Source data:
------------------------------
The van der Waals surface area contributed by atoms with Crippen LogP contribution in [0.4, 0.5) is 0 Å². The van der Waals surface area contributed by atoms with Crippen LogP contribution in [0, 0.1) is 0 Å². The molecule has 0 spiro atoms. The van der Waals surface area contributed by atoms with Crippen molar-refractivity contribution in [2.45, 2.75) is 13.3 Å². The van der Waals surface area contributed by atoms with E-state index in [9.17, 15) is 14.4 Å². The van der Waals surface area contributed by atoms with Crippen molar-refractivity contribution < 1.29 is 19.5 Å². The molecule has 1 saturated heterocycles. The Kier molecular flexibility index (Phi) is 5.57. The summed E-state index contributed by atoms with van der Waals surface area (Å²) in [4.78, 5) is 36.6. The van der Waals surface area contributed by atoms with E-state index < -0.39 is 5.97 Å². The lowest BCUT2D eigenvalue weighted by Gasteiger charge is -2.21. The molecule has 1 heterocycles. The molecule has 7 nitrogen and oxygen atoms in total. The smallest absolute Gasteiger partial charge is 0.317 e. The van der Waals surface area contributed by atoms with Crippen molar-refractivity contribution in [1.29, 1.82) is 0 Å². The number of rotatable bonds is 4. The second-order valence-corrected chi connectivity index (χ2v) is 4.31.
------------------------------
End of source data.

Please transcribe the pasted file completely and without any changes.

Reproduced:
The van der Waals surface area contributed by atoms with Crippen LogP contribution in [0.4, 0.5) is 0 Å². The van der Waals surface area contributed by atoms with Crippen LogP contribution in [0, 0.1) is 0 Å². The molecule has 0 spiro atoms. The van der Waals surface area contributed by atoms with Crippen molar-refractivity contribution in [2.45, 2.75) is 13.3 Å². The van der Waals surface area contributed by atoms with E-state index in [9.17, 15) is 14.4 Å². The van der Waals surface area contributed by atoms with Crippen molar-refractivity contribution < 1.29 is 19.5 Å². The molecule has 1 saturated heterocycles. The Kier molecular flexibility index (Phi) is 5.57. The summed E-state index contributed by atoms with van der Waals surface area (Å²) in [4.78, 5) is 36.6. The van der Waals surface area contributed by atoms with E-state index < -0.39 is 5.97 Å². The lowest BCUT2D eigenvalue weighted by Gasteiger charge is -2.21. The molecule has 1 heterocycles. The molecule has 7 nitrogen and oxygen atoms in total. The smallest absolute Gasteiger partial charge is 0.317 e. The van der Waals surface area contributed by atoms with Crippen molar-refractivity contribution in [1.29, 1.82) is 0 Å². The number of rotatable bonds is 4. The second-order valence-corrected chi connectivity index (χ2v) is 4.31.